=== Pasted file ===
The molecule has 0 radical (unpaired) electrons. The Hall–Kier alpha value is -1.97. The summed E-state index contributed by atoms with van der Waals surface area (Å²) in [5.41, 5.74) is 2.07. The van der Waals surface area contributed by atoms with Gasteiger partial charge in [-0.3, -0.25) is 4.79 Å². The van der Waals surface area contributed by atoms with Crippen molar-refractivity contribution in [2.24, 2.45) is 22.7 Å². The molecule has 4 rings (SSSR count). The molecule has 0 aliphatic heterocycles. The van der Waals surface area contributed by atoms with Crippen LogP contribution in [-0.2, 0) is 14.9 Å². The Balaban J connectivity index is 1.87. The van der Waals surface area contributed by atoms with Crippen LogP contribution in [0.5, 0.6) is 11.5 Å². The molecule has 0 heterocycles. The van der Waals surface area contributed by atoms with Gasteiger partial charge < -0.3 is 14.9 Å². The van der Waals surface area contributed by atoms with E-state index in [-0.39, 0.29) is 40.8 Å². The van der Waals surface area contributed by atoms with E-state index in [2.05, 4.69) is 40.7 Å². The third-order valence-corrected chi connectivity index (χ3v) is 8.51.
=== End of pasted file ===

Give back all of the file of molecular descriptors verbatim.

The molecule has 0 radical (unpaired) electrons. The Hall–Kier alpha value is -1.97. The summed E-state index contributed by atoms with van der Waals surface area (Å²) in [5.41, 5.74) is 2.07. The van der Waals surface area contributed by atoms with Gasteiger partial charge in [-0.3, -0.25) is 4.79 Å². The van der Waals surface area contributed by atoms with Crippen molar-refractivity contribution in [2.24, 2.45) is 22.7 Å². The molecule has 4 rings (SSSR count). The molecule has 0 aliphatic heterocycles. The van der Waals surface area contributed by atoms with Crippen LogP contribution in [-0.2, 0) is 14.9 Å². The Balaban J connectivity index is 1.87. The van der Waals surface area contributed by atoms with Crippen LogP contribution in [0.5, 0.6) is 11.5 Å². The molecule has 0 heterocycles. The van der Waals surface area contributed by atoms with Gasteiger partial charge < -0.3 is 14.9 Å². The van der Waals surface area contributed by atoms with E-state index in [-0.39, 0.29) is 40.8 Å². The van der Waals surface area contributed by atoms with E-state index in [2.05, 4.69) is 40.7 Å². The third-order valence-corrected chi connectivity index (χ3v) is 8.51.